To the editor:
Alexandria has just lost one of its most noteworthy citizens of the last 40 years, Lillie Finklea. During her long life, Lillie did many things. Despite having no college degree, she was a computer specialist with the federal government. I think she was on the ground floor of the computer revolution. She signed up for extensive computer training as soon as it was offered to all employees, attaining a more responsible and well-paid position than her previous clerical jobs. Unfortunately, her agency moved to Alabama. Lillie had too much loyalty to Alexandria and to her Southwest Quadrant neighborhood to consider a move. She retired from federal employment, but not from her life of dedicated service to others.
Although Lillie never had children of her own, she was a resource for neighborhood children, particularly teenagers who needed guidance from a responsible adult.
Lillie was a devout church woman who reserved Sunday to hear the Gospel. The other six days of the week, she worked on her new profession: political organizer and lobbyist. No K Street lobbyist ever had anything on Lillie when it came to raising awareness and political support.
Lillie’s great cause was the creation of the Freedmen’s and Contraband Cemetery. When she and many others, including me, first committed ourselves to bringing the cemetery into being, most of it was a weedy, overgrown field surrounded by a chain link fence. Outside the fence was a working gas station. Its concrete apron sat atop unmarked graves.
Forgotten by most Alexandria residents, the entire area was the last resting place of more than 200 souls. Some had been free African Americans, others were escaped slaves – the contraband.All had crowded into Alexandria during the Civil War.All those who had died here had been buried by a Union Army chaplain in what was then a Potters’ Field on the edge of town and over time forgotten. The chaplain kept a list of the names. By sheer luck, an archivist found that list.
When Lillie Finklea went to work to save the burial ground, it was under imminent threat. A new, wider bridge across the Potomac was being planned. The new bridge as planned could dig up graves on the western edge. Lillie organized Saturday visits to the chain link fence, the closest place we could get to the graves. There we had remarks from supporters and tied a funeral wreath to the fence. On at least one occasion everyone then proceeded to the Black History Museum for cake and punch. Some people are said to move mountains. Lillie Finklea moved a bridge and got an historical marker installed so that the cemetery was no longer unknown to most people.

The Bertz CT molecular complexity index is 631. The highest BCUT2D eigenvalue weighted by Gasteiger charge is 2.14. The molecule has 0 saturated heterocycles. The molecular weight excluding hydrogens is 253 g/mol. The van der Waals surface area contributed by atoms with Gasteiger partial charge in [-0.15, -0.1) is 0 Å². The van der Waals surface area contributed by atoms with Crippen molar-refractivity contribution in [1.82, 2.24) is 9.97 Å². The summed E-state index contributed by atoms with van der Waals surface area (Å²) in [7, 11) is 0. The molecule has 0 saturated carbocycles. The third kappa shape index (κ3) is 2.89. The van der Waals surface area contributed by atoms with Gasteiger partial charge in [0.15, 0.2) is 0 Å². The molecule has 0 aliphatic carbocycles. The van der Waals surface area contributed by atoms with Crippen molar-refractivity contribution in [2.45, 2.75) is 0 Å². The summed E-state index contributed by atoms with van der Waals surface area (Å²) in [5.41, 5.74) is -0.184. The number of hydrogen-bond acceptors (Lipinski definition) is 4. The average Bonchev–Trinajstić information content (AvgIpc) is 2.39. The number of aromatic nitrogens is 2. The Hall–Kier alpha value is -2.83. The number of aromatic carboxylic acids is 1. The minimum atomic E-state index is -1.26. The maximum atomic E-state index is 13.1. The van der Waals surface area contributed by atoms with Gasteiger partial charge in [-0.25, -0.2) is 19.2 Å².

Saving the cemetery from destruction was only the first victory. We needed the city of Alexandria to buy the land and make it a true memorial to those interred in it, in other words, spend considerable money. Lillie enlisted the president of the Parker Gray Alumnae Association – also Lillie’s alma mater – as a valuable ally.
Since honoring the dead was a religious act, Lillie wrote letters to all the city’s churches. Each letter contained a packet of information so all letter writers could be well informed in the letters they were asked to send to the mayor and City Council.
Around this time, I was at home recovering from a surgery, but healthy enough to address envelopes.My dining table became central to this effort, stacked with packets and letters.It worked.Bill Euille, mayor at that time, told Lillie that a great many of the letter recipients did exactly as asked. In the end, so did council.Today everyone can see the cemetery when driving on South Washington Street. All the deceased are listed by name on a memorial wall. All graves are marked. In the center is a handsome statue and the entrance identifies it as the Freedmen’s and Contraband’s Cemetery.
For all this, we have Lillie Finklea to thank. I will add to this honor roll three others that Lillie herself thanked at the groundbreaking: Euille, then Vice Mayor Bill Cleveland and the late Ellen Pickering, another talented community organizer who advised Lillie.
-Katy Cannady, Alexandria